Many aspects of this book are quite remarkable! The honesty of Linda's story is nothing short of incredible. I admire this honesty, although it was difficult for me to read parts of the book. It took great courage on Linda's part to reveal so much about herself and what she went through. She describes in agonizing detail her first attempt at suicide in the bathtub, and also writes about how cutting her skin with sharp objects initially helped alleviate the pain she felt inside. Another thing that struck me was her determination to beat the deep, recurring depression that made her suicidal and kept her bedridden and paralyzed. She strived to be a good wife and mother, and took medication for her depression and mood disorders. Many people mistakenly think that you can "tough out" depression, which is a real and serious illness that is often difficult to treat, and sometimes fatal. As the book points out, a suicide attempt isn't a selfish act, but is rather a response to tremendous, relentless pain; if death is seen as the only way out, then life must be absolutely unbearable.

I was quite relieved that she was able to find the support and nurturing that were absolutely essential to her survival, after being abandoned by several prominent people in her life. After her mother's death, she became friends with Rachael, who was older and understanding, a new, healthier version of a mother for Linda. After her first marriage ended, Linda was devastated, but some years later she meets Brad, who turns out to be a wonderful, accepting mate. Eventually Linda finds a marvelous doctor, Barbara, who not only listens and provides guidance and insight (she suggests the idea of the legacy), but who also nurtures her to an extent. Her children, Gabe and Nathaniel, now adults, are lovingly supportive of her. They knew that Linda had always tried to do her best as a mother, and that she loved them, but that at times she was overpowered by this forceful legacy. Their understanding of their mother brought tears to my eyes.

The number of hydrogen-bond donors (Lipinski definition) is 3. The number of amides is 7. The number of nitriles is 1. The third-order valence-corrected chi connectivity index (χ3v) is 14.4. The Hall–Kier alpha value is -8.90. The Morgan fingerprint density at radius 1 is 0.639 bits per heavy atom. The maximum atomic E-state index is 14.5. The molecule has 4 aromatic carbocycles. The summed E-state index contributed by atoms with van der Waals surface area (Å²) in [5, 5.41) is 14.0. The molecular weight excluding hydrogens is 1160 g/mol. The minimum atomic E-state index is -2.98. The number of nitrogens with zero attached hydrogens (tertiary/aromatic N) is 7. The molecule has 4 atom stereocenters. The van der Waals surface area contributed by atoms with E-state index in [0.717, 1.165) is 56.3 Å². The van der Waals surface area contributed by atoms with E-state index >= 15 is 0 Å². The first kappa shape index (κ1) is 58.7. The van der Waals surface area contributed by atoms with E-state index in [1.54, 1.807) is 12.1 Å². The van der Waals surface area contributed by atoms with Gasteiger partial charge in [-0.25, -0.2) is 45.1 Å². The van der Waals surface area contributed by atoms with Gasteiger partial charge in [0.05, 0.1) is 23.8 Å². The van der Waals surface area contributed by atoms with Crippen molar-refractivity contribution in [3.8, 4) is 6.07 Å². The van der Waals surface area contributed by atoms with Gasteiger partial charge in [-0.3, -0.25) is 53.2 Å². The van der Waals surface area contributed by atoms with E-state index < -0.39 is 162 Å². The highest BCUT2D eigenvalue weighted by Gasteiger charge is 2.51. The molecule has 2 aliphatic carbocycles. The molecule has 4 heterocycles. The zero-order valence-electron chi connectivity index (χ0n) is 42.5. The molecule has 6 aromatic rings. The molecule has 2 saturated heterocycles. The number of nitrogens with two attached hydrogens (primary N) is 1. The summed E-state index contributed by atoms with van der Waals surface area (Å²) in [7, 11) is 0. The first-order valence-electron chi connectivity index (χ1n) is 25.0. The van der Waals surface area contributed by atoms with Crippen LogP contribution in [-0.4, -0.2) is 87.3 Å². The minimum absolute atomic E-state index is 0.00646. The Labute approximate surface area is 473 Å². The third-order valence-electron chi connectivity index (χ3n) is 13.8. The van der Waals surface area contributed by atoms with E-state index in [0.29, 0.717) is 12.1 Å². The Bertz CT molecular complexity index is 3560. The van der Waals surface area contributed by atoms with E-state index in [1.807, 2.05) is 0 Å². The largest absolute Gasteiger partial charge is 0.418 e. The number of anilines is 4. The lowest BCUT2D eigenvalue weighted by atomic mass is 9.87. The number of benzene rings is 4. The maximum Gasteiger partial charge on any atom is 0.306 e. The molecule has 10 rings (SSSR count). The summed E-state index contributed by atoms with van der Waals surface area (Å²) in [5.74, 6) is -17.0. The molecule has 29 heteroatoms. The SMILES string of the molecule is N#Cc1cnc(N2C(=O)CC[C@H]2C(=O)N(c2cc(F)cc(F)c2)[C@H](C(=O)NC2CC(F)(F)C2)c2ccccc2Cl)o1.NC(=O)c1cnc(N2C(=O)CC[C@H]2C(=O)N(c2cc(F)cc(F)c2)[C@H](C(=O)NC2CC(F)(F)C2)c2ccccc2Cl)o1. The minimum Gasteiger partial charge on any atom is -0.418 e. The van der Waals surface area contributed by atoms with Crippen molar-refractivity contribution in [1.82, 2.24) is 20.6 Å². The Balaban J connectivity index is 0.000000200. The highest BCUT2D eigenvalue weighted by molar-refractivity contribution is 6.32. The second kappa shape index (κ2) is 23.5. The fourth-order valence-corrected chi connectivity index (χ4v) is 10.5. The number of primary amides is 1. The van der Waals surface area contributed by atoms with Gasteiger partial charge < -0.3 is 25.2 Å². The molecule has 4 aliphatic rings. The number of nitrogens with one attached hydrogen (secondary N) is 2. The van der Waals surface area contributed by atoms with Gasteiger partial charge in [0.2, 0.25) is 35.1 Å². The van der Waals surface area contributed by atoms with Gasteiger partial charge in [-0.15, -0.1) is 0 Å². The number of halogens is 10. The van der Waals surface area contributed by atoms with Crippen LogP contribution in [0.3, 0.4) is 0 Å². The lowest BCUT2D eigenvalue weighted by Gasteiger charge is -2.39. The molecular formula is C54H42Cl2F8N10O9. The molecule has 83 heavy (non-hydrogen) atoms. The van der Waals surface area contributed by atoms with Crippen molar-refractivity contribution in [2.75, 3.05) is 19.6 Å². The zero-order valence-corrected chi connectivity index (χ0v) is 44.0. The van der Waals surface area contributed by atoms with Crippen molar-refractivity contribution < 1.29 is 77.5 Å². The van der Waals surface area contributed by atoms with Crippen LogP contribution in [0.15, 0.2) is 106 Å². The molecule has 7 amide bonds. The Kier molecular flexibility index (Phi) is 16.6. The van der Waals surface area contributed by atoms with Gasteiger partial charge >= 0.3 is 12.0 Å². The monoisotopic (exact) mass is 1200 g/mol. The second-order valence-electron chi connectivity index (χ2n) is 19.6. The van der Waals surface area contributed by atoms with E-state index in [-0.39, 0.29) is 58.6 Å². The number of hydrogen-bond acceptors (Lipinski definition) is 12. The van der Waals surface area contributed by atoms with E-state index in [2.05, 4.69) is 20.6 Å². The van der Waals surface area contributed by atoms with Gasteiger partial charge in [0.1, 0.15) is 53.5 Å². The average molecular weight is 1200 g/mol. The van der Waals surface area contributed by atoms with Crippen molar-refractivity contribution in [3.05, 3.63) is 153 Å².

Linda survives, writes her powerful and personal story, and provides hope and inspiration to individuals and families suffering from the affects of depression and the dark shadow of suicide. I hope it doesn't spoil the book for anyone when I say that this book has a happy ending. Or, in Linda's case, a happy, new beginning.

Special thanks to Lisa from TLC for sending me a copy of this book. For more reviews of this book, please visit the other stops on TLC's Half in Love book tour.

28 comments:

  1. I read another review on this today, I have added to my Wishlist for when I am in the right mood. It does sound like a well written honest memoir.

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  2. You are right that this is a very hard subject to read about but some families face the reality of suicide and it is devastating and undermining to the survivors. I may recommend this book to a good friend -- after I've read it. Thank you for this review Suko :-)